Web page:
Gateway E-6500D Quick Start Manual

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About RAID

About RAID

RAID (Redundant Array of Inexpensive/Independent Disks) lets your computer use multiple hard drives more efficiently. Your computer supports RAID 0, RAID 1, RAID 5, and RAID 10.

RAID for performance

RAID 0 lets your computer see multiple hard drives as a single drive. This type of RAID can increase file access speeds, which is important if you work with video editing, sound editing, and high-performance games. RAID 0 is also an affordable way to increase your total file storage capacity.

How it increases performance

The more drives you have in your RAID 0 array, the faster the potential drive reading performance. All hard drives have limitations on how fast they can read and write files. If half a file is stored on one RAID 0 drive and the other half on another RAID 0 drive, each drive only has to read half of the file. So, the entire file is accessed by the computer up to twice as fast (using a two-drive RAID 0 array). In a three-drive RAID 0 array, if the file is evenly distributed among the drives, each drive must read only a third of the file, and so on. If the entire file happens to be stored on only one of the drives, the file is accessed at the same speed as if it were on a standard hard drive setup. Dividing up files between multiple hard drives like this is called striping.

How it makes file storage cheaper

Because RAID 0 lets your computer see multiple hard drives as a single drive, you can install several lower capacity (less expensive) drives and have the same single-drive storage simplicity and capacity as a larger, more expensive hard drive.

Drawbacks

Unfortunately, RAID 0 lets multiple drives behave as one in another way. If part of the array fails (such as a hard drive crashing), the entire array fails. Because the drives are treated like a single drive, parts of files (including operating system files) can be spread across several drives, leaving the computer with only file fragments if one drive fails. Regular and frequent backups are critical.

Another drawback is that RAID 0 treats each hard drive as if it has the storage capacity of the smallest drive in the array. So if you have three drives (300 GB, 250 GB, and 200 GB) in a RAID 0 array, your computer only recognizes 600 GB total capacity.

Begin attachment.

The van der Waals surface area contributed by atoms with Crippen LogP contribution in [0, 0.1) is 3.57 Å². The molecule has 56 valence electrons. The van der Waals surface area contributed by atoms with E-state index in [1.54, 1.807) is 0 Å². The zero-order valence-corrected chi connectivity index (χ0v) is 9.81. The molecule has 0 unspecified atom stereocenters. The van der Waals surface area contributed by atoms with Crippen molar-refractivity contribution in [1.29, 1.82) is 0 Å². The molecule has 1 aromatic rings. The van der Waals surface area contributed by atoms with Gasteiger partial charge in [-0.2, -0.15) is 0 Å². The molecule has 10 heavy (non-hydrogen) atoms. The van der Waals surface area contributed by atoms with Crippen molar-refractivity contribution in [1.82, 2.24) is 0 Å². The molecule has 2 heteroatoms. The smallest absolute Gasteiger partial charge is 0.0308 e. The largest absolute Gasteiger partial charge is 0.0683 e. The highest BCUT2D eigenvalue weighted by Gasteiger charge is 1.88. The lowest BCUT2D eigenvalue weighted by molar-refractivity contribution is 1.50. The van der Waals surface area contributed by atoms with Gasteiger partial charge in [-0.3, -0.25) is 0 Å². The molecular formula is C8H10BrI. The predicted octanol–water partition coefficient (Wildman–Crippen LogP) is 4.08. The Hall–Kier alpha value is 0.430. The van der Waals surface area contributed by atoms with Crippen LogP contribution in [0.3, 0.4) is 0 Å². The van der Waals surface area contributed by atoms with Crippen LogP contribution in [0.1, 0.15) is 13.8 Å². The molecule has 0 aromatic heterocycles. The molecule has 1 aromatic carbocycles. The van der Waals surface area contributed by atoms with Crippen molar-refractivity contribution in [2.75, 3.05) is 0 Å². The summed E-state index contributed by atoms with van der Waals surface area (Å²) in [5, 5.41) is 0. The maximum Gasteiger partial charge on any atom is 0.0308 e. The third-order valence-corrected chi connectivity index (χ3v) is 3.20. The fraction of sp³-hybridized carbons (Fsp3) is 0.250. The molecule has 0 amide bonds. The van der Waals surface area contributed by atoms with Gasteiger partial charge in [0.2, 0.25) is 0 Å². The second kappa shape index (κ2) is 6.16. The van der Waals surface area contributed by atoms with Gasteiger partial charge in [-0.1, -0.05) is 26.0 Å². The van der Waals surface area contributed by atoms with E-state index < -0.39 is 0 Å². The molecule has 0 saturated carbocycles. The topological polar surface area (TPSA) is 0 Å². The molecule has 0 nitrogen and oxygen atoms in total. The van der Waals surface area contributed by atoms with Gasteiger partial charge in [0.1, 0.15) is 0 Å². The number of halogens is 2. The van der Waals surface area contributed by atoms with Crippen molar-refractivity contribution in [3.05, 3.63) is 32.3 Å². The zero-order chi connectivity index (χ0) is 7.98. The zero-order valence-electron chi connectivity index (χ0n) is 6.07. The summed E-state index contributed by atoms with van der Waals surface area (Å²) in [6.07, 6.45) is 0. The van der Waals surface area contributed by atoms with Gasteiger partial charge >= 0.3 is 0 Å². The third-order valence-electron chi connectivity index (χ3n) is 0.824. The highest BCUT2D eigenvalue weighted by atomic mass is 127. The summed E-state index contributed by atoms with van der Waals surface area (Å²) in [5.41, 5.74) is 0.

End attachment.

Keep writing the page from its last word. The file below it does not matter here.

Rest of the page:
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About RAID

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RAID for security

RAID 1 maintains a complete copy of a file set on each physical hard drive in the array. Because each hard drive has a full copy of all files, your data and applications are completely backed up. Maintaining simultaneous, complete copies of files across multiple hard drives is called mirroring. If a drive fails, the mirrored drive takes over and acts as the primary drive.

File reading performance (seek time) is increased using the same methods that RAID 0 uses, although writing speed is the same as if writing to a single hard drive.

For maximum reliability, you can use a separate hard drive controller for each drive (called splitting or duplexing).

Drawback

RAID 1 treats the entire array as a single drive with the storage capacity of the smallest physical drive in the array. So if you have three drives (300 GB, 250 GB, and 200 GB) in a RAID 1 array, your computer only recognizes a single drive with 200 GB total capacity.

RAID for both: performance and security

RAID 5 uses mirroring across the drives, and striping (at the block level) with on-the-fly error correction across all drives. Because of this error correction, small file read/write errors can be quickly and automatically fixed without a significant drop in system performance. RAID 5 offers good performance and data redundancy. This array preserves your files if a drive fails.

RAID 10 (also called RAID 1+0 or RAID 1&0) contains sets of RAID 1 mirrors acting as drives within a RAID 0 striping array. With this setup, all but one drive in the array can fail, and the RAID would still be providing necessary data to the computer.

Drawback

A RAID 5 array is treated as one drive with capacity of smallest physical drive.

RAID 10 treats the entire array as a single drive with the storage capacity of the smallest drive in the array. So if you have four drives (350 GB, 300 GB, 250 GB, and 200 GB) in a RAID 10 array, your computer only recognizes a single drive with 200 GB total capacity.

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